At a party recently, one friend posed this question to the group: ‘If you could wake up tomorrow and have one of the following, which would it be? Be able to speak another language; be able to play a musical instrument very well; have a masters degree; have £20,000; or change one physical feature about yourself’. While we all pondered the potential new talents we could have or how useful that lump sum of money would be to us recent graduates, I was astounded to hear none of my friends rank changing a physical feature highly. Obviously the reason for this is that my friends and I are all exceedingly good looking. But seriously, either my friends were not being entirely truthful, or they are the lucky few not to be affected by the media bombardment about how we should all look.
I’ve never had to watch what I eat, in fact I eat more than most, and I’m lucky enough to be slim still (at the age of 23). Yet while most people would probably look at my body and say I have nothing to worry about in the ‘body image’ department, I’m still very conscious of what I look like. I won’t pretend that it keeps me up at night, or that it means I’m in the gym every day, but I’m definitely very aware of how I compare to others.
The ‘trend-setters’ and image conscious media of the modern day have definitely succeeded with many men on the muscle front. Clearly I’m not the only one to have noticed that there is an increasingly overwhelming suggestion from the media that you are not attractive unless you’re made of solid, bulging muscle. Some would even go as far as to say that the pressure on men is even greater than on women. Now, I’m sure most of you will agree that this issue is even more prominent amongst the gay community. How many of us actually go to the gym because it’s healthy? How many of us are doing it just for fitness? Or are most of us trying to build muscle or lose weight purely for aesthetic reasons?
There are some more prominent explanations for this if we are to accept the homosexual male stereotype: we’re typically more concerned with our appearance; we’re more fashion conscious and, therefore, more susceptible to media promotion; we’re vainer.
Or is it, in fact, a rebuttal against this very stereotype? In an attempt to rid ourselves of the feminine label stuck upon us by society, it seems many gay men try to assimilate themselves with the more masculine man*. Whether for professional, social or personal reasons, it is still a social norm that the more masculine we are, the more likely we are to be respected – (but I shall refrain from taking a feminist, ’gendered society’ tangent and try and stick to the point). Also, it can be frustrating how others assume that all gay men are “camp”, or are attracted to “camp” men, and thus many feel the need to affirm their ability and desire to be “straight acting” (an issue I will come on to in a later post).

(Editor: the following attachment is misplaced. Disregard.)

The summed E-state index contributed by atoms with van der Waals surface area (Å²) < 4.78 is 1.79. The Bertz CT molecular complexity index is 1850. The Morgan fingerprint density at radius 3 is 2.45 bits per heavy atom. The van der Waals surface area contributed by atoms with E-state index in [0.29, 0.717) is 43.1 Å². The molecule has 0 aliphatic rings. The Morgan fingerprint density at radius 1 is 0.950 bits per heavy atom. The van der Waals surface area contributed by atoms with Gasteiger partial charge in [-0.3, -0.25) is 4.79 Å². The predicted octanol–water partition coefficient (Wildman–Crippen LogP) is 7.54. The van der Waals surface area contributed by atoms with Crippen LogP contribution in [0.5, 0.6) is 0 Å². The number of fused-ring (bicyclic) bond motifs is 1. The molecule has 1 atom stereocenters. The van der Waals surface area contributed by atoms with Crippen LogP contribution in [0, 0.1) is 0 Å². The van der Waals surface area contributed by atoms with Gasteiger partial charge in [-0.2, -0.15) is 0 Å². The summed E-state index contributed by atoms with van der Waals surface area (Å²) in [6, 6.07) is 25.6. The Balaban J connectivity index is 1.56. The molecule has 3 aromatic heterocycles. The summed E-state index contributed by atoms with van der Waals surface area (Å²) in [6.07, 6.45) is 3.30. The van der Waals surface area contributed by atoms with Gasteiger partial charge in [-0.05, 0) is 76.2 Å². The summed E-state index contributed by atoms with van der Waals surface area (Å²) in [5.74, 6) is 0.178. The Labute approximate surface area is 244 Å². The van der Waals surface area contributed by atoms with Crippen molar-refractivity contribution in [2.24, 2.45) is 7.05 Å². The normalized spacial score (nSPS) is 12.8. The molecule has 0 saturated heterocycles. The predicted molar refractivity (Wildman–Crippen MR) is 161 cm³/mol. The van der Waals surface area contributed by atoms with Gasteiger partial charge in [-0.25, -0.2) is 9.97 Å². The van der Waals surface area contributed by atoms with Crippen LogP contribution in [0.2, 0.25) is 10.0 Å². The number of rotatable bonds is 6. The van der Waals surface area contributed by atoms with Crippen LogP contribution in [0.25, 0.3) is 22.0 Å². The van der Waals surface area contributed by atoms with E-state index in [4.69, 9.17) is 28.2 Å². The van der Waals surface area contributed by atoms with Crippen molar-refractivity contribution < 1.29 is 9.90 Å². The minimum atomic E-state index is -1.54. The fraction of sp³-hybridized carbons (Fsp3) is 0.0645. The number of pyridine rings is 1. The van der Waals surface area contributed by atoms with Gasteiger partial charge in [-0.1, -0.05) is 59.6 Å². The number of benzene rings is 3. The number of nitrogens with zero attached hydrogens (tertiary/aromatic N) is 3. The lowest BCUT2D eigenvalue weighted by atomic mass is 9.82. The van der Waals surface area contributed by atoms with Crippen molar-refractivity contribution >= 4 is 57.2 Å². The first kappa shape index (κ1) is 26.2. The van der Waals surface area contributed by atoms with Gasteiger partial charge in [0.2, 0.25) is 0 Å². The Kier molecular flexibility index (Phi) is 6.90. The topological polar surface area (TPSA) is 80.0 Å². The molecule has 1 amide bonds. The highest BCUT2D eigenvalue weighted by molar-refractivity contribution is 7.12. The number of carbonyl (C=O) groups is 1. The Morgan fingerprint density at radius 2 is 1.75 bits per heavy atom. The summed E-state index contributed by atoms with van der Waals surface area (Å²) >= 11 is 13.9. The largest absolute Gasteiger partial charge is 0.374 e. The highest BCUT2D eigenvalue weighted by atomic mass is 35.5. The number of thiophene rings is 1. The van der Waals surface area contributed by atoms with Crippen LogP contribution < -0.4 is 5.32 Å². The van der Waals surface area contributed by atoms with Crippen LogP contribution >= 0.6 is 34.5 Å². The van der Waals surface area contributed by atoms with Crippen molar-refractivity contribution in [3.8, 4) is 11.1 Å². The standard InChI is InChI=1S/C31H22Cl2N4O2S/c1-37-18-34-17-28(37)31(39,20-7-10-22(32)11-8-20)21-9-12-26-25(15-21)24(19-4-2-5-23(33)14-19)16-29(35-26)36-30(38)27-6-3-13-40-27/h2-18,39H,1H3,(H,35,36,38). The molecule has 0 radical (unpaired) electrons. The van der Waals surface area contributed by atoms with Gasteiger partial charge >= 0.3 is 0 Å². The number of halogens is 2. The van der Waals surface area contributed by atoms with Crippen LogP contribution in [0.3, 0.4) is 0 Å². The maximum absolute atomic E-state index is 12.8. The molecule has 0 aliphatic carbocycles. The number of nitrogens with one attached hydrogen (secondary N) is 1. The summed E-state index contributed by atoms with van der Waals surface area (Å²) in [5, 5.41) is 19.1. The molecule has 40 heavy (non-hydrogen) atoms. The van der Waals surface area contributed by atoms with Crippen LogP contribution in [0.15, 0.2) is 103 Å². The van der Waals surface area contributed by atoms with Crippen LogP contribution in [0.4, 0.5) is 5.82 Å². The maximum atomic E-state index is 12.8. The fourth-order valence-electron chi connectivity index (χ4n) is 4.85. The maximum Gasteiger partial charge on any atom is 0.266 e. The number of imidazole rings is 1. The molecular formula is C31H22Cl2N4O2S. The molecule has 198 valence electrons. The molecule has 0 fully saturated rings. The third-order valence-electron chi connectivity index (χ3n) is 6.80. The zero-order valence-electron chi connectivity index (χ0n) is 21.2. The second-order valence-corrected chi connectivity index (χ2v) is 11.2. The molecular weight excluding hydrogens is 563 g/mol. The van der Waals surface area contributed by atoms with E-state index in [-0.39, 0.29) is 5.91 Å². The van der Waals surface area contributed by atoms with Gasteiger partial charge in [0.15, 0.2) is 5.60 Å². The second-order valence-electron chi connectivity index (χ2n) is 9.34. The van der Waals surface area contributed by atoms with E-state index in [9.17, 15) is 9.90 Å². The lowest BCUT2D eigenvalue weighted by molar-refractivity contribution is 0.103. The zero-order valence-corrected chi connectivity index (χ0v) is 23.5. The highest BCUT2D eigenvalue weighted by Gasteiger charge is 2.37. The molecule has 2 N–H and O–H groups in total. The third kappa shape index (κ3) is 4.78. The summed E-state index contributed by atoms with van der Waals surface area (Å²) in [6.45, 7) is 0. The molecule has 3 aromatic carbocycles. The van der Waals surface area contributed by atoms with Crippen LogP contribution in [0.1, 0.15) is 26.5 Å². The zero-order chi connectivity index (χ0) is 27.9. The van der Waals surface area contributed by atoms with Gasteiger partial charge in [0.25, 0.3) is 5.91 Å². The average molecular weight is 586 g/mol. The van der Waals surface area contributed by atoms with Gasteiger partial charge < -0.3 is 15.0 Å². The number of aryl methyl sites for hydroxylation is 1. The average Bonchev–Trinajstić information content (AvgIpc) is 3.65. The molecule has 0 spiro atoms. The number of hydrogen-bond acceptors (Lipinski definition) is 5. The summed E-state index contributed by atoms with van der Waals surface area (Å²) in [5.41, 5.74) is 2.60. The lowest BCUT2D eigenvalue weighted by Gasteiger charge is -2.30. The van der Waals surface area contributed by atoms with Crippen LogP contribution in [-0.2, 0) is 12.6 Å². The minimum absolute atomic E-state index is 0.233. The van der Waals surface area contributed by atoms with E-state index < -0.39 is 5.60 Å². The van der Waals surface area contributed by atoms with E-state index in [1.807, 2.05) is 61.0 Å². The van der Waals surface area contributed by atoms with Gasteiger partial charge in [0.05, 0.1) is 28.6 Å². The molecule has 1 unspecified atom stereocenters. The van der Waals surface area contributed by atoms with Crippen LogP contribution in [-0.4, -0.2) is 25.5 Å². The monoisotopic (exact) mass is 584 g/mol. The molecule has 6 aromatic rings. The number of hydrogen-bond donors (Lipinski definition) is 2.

The amusing irony of all this, is that by succumbing to these fashionable images of sex and masculinity, we’re fulfilling the stereotype of the vain gay man, just in a different way. After all, most of us enjoy being looked at sometimes, or knowing that others admire our bodies. Which makes you then wonder if the muscled man is actually more attractive or not – and if he is, what is it that makes him so? Leading on from my earlier point, you could certainly argue that as gay men we are attracted to MEN – manly men, men with muscles – therefore, the more masculine a man is, the more attractive he is. However, any of you that frequent a gym will have noticed how long these muscle-pumped males spend looking in the mirror, adjusting their appearance, puffing (no pun intended) up their chests – if this is the raw, masculine image that we’re all aspiring to then the word masculine needs a new, vainer, more self-conscious definition.
Furthermore, if this is the case, it would stand that most heterosexual females find really muscular men the most attractive. Referring back to the party, not one of the female friends present found a muscular man particularly attractive. Clearly it’s no secret anymore that ‘sex sells’, but with all this imagery of the perfect body, the next generation are being taught, in less and less subtle ways, that muscular = beauty. Are the media really reflecting our preferences, or creating them? And by following this image of muscular masculinity are we improving the gay stereotype or actually further damaging it?
All comments are very welcome – I’d be interested to hear your opinions. (Or write to me/follow on Twitter @Pete_Thom)
*I use the terms “feminine” and “masculine” in their generic and general meaning for the purpose of this article. I recognise that these terms, in themselves, are highly contentious.